Order and Disorder in Layered Double Hydroxides: Lessons Learned from the Green Rust Sulphate - Nikischerite Series.

04 March 2020, Version 1
This content is a preprint and has not undergone peer review at the time of posting.


Layered double hydroxides (LDHs) occur naturally and are synthesised for catalysis, drug
delivery and contaminant remediation. They consist of Me(II)-Me(III) hydroxide sheets
separated by hydrated interlayers and weakly held anions. Often, LDHs are nanocrystalline and
sheet stacking and Me(II)-Me(III) arrangement can be disordered, which influence reactivity and
complicate structural characterisation. We have used pair distribution function (PDF) analysis, to
provide detailed information about local and medium range order (< 9 nm), to determine the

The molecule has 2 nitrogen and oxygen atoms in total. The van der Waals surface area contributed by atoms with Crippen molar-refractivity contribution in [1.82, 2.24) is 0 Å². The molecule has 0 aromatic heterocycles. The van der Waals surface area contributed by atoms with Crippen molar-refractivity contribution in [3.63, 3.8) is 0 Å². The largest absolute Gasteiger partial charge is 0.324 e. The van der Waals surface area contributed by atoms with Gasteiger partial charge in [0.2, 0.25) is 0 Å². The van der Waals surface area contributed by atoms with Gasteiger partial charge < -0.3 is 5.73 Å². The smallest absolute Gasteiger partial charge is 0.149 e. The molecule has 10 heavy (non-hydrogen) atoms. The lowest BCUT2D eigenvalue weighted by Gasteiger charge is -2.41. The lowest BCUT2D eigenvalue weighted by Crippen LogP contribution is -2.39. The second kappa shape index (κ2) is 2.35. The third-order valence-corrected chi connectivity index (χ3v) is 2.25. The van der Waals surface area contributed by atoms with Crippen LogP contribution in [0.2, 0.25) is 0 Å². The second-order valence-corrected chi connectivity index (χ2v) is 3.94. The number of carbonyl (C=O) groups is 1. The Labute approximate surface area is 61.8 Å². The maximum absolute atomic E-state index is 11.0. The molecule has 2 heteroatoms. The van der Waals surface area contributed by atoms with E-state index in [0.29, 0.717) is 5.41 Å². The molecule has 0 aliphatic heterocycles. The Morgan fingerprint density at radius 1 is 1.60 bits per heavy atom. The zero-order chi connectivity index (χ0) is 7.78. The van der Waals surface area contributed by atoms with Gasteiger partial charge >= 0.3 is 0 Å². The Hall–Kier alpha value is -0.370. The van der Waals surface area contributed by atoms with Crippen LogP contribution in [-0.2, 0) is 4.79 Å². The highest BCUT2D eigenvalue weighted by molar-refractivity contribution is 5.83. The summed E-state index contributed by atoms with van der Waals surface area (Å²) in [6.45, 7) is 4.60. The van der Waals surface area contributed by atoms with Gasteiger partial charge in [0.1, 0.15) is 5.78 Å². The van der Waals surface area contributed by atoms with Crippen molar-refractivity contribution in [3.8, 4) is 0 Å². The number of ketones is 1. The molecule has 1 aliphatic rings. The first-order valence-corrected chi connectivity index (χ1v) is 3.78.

structure of synthetic Fe(II)-Fe(III)/Al(III) LDH. The data are consistent with ordered Me(II)
and Me(III) in hydroxide sheets, where structural coherence along the c axis decreases with
increasing Al content. The PDF for Fe(II)-Al(III) LDH (nikischerite) is best matched by a
pattern for a single metal hydroxide sheet. Parallel to decreased structural coherence between
layers, coherence within layers decreased to ~6 nm for synthetic nikischerite. Thus, disorder
developed within and between the sheets, resulting in mosaic crystals with coherent scattering
domains decreasing in all directions. The high density of grain boundary terminations would
affect reactivity. Based on classical nucleation theory and the Kossel crystal growth model, we
propose that loss of structural coherence stems from increased supersaturation and the presence
of Al-hydroxides during formation of the Al-rich LDH


Layered double hydroxides
green rust
nucleation and growth


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